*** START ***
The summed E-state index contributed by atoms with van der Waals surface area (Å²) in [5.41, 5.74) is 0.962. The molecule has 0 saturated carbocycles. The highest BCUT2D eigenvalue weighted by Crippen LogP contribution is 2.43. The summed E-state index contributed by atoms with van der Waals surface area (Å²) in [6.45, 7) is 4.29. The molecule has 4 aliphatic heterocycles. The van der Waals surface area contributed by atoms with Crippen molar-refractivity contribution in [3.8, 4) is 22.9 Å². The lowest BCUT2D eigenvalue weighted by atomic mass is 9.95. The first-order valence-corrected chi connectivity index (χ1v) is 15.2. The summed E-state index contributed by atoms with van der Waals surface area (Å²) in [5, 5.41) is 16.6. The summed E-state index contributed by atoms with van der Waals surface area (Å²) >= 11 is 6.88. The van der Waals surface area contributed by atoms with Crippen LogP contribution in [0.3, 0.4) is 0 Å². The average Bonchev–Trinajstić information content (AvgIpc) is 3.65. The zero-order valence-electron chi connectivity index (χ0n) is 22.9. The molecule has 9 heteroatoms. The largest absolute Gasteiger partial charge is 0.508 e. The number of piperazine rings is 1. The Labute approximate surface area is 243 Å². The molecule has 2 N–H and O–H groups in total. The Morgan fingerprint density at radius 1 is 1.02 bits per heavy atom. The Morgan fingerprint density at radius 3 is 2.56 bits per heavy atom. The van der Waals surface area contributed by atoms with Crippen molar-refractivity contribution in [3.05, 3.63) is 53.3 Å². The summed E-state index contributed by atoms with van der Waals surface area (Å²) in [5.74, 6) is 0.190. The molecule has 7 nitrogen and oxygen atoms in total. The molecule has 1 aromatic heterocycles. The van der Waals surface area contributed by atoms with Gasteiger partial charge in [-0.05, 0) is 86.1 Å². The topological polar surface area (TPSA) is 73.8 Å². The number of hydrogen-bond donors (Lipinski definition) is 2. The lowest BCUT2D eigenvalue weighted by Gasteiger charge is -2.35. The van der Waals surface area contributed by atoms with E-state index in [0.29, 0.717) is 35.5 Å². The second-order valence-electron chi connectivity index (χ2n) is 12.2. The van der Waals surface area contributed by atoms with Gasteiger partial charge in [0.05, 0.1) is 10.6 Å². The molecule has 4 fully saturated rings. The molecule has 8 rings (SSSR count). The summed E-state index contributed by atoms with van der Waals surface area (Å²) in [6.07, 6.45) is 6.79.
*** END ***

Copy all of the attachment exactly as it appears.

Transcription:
The summed E-state index contributed by atoms with van der Waals surface area (Å²) in [5.41, 5.74) is 0.962. The molecule has 0 saturated carbocycles. The highest BCUT2D eigenvalue weighted by Crippen LogP contribution is 2.43. The summed E-state index contributed by atoms with van der Waals surface area (Å²) in [6.45, 7) is 4.29. The molecule has 4 aliphatic heterocycles. The van der Waals surface area contributed by atoms with Crippen molar-refractivity contribution in [3.8, 4) is 22.9 Å². The lowest BCUT2D eigenvalue weighted by atomic mass is 9.95. The first-order valence-corrected chi connectivity index (χ1v) is 15.2. The summed E-state index contributed by atoms with van der Waals surface area (Å²) in [5, 5.41) is 16.6. The summed E-state index contributed by atoms with van der Waals surface area (Å²) >= 11 is 6.88. The van der Waals surface area contributed by atoms with Crippen LogP contribution in [0.3, 0.4) is 0 Å². The average Bonchev–Trinajstić information content (AvgIpc) is 3.65. The zero-order valence-electron chi connectivity index (χ0n) is 22.9. The molecule has 9 heteroatoms. The largest absolute Gasteiger partial charge is 0.508 e. The number of piperazine rings is 1. The Labute approximate surface area is 243 Å². The molecule has 2 N–H and O–H groups in total. The Morgan fingerprint density at radius 1 is 1.02 bits per heavy atom. The Morgan fingerprint density at radius 3 is 2.56 bits per heavy atom. The van der Waals surface area contributed by atoms with Crippen molar-refractivity contribution in [3.05, 3.63) is 53.3 Å². The summed E-state index contributed by atoms with van der Waals surface area (Å²) in [5.74, 6) is 0.190. The molecule has 7 nitrogen and oxygen atoms in total. The molecule has 1 aromatic heterocycles. The van der Waals surface area contributed by atoms with Gasteiger partial charge in [-0.05, 0) is 86.1 Å². The topological polar surface area (TPSA) is 73.8 Å². The number of hydrogen-bond donors (Lipinski definition) is 2. The lowest BCUT2D eigenvalue weighted by Gasteiger charge is -2.35. The van der Waals surface area contributed by atoms with E-state index in [0.29, 0.717) is 35.5 Å². The second-order valence-electron chi connectivity index (χ2n) is 12.2. The van der Waals surface area contributed by atoms with Gasteiger partial charge in [0.05, 0.1) is 10.6 Å². The molecule has 4 fully saturated rings. The molecule has 8 rings (SSSR count). The summed E-state index contributed by atoms with van der Waals surface area (Å²) in [6.07, 6.45) is 6.79.